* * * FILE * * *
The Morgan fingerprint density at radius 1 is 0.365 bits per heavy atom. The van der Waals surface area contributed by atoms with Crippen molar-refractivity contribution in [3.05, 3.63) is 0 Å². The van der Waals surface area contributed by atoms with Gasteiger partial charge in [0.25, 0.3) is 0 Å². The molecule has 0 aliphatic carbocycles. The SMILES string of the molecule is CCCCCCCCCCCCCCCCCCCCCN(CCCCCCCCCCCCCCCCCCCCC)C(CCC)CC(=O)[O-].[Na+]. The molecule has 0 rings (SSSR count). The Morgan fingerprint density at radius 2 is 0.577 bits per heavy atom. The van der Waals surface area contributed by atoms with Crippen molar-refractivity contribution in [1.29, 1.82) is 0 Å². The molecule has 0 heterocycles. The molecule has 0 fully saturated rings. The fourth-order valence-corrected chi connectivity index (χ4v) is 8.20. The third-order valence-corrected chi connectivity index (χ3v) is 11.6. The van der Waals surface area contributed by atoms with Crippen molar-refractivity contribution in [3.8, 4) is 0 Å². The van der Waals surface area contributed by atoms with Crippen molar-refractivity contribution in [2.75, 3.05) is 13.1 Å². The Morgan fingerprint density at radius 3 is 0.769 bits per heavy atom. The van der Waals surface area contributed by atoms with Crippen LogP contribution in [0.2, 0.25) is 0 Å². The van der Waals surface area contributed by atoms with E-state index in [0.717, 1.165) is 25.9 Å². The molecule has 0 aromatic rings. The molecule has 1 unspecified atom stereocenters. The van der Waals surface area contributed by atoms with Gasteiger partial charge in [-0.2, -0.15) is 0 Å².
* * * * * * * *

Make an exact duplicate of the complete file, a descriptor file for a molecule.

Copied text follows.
The Morgan fingerprint density at radius 1 is 0.365 bits per heavy atom. The van der Waals surface area contributed by atoms with Crippen molar-refractivity contribution in [3.05, 3.63) is 0 Å². The van der Waals surface area contributed by atoms with Gasteiger partial charge in [0.25, 0.3) is 0 Å². The molecule has 0 aliphatic carbocycles. The SMILES string of the molecule is CCCCCCCCCCCCCCCCCCCCCN(CCCCCCCCCCCCCCCCCCCCC)C(CCC)CC(=O)[O-].[Na+]. The molecule has 0 rings (SSSR count). The Morgan fingerprint density at radius 2 is 0.577 bits per heavy atom. The van der Waals surface area contributed by atoms with Crippen molar-refractivity contribution in [1.29, 1.82) is 0 Å². The molecule has 0 heterocycles. The molecule has 0 fully saturated rings. The fourth-order valence-corrected chi connectivity index (χ4v) is 8.20. The third-order valence-corrected chi connectivity index (χ3v) is 11.6. The van der Waals surface area contributed by atoms with Crippen molar-refractivity contribution in [3.8, 4) is 0 Å². The van der Waals surface area contributed by atoms with Crippen molar-refractivity contribution in [2.75, 3.05) is 13.1 Å². The Morgan fingerprint density at radius 3 is 0.769 bits per heavy atom. The van der Waals surface area contributed by atoms with Crippen LogP contribution in [0.2, 0.25) is 0 Å². The van der Waals surface area contributed by atoms with E-state index in [0.717, 1.165) is 25.9 Å². The molecule has 0 aromatic rings. The molecule has 1 unspecified atom stereocenters. The van der Waals surface area contributed by atoms with Gasteiger partial charge in [-0.2, -0.15) is 0 Å².